The U.S. Justice Department is suing Elon Musk's SpaceX for refusing to hire refugees and asylum-recipients at the rocket company.
In a lawsuit filed on Thursday, the Justice Department said SpaceX routinely discriminated against these job applicants between 2018 and 2022, in violation of U.S. immigration laws.
The lawsuit says that Musk and other SpaceX officials falsely claimed the company was allowed to hire only U.S. citizens and permanent residents due to export control laws that regulate the transfer of sensitive technology.
"U.S. law requires at least a green card to be hired at SpaceX, as rockets are advanced weapons technology," Musk wrote in a June 16, 2020, tweet cited in the lawsuit.
In fact, U.S. export control laws impose no such restrictions, according to the Justice Department.
Those laws limit the transfer of sensitive technology to foreign entities, but they do not prevent high-tech companies such as SpaceX from hiring job applicants who have been granted refugee or asylum status in the U.S. (Foreign nationals, however, need a special permit.)
"Under these laws, companies like SpaceX can hire asylees and refugees for the same positions they would hire U.S. citizens and lawful permanent residents," the Department said in a statement. "And once hired, asylees and refugees can access export-controlled information and materials without additional government approval, just like U.S. citizens and lawful permanent residents."
The company did not respond to a VOA request for comment on the lawsuit and whether it had changed its hiring policy.
Recruiters discouraged refugees, say investigators
The Justice Department's civil rights division launched an investigation into SpaceX in 2020 after learning about the company's alleged discriminatory hiring practices.
The inquiry discovered that SpaceX "failed to fairly consider or hire asylees and refugees because of their citizenship status and imposed what amounted to a ban on their hire regardless of their qualification, in violation of federal law," Assistant Attorney General Kristen Clarke said in a statement.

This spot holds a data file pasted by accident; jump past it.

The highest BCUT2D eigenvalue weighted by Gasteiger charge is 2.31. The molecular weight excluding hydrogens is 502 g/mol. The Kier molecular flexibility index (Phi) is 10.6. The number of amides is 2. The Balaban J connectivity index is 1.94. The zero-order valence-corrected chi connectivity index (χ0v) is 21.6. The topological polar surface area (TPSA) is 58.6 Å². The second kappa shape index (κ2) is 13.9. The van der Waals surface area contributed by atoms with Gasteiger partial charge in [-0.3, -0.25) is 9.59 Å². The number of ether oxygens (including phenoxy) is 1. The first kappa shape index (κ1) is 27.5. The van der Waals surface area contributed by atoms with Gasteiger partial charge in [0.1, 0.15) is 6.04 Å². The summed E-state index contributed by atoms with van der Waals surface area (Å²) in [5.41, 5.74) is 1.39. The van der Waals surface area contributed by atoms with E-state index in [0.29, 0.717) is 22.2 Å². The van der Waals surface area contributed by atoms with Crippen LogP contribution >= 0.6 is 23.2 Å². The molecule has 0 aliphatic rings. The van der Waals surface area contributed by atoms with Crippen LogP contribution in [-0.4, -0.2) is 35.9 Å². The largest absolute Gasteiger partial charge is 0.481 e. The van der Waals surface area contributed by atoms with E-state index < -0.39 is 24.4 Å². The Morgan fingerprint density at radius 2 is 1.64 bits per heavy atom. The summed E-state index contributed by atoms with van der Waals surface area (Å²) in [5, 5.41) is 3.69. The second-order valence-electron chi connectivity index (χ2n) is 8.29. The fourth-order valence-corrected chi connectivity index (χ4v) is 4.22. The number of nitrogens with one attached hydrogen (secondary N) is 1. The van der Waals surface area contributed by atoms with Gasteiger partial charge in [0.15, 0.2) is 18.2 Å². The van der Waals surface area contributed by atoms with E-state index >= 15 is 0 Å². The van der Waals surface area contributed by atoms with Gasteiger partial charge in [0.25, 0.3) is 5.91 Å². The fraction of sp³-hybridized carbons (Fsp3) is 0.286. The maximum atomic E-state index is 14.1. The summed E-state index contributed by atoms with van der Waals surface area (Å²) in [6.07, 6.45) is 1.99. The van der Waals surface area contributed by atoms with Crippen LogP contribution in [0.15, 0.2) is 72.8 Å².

"Our investigation also found that SpaceX recruiters and high-level officials took actions that actively discouraged asylees and refugees from seeking work opportunities at the company," Clarke said.
According to data SpaceX provided to the Justice Department, out of more than 10,000 hires between September 2018 and May 2022, SpaceX hired only one person described as an asylee on his application.
The company hired the applicant about four months after the Justice Department notified it about its investigation, according to the lawsuit.
No refugees were hired during this period.
"Put differently, SpaceX's own hiring records show that SpaceX repeatedly rejected applicants who identified as asylees or refugees because it believed that they were ineligible to be hired due to" export regulations, the lawsuit says.
On one occasion, a recruiter turned down an asylee "who had more than nine years of relevant engineering experience and had graduated from Georgia Tech University," the lawsuit says.
Suit seeks penalties, change
SpaceX, based in Hawthorne, California, designs, manufactures and launches advanced rockets and spacecraft.
The Justice Department's lawsuit asks an administrative judge to order SpaceX to "cease and desist" its alleged hiring practices and seeks civil penalties and policy changes.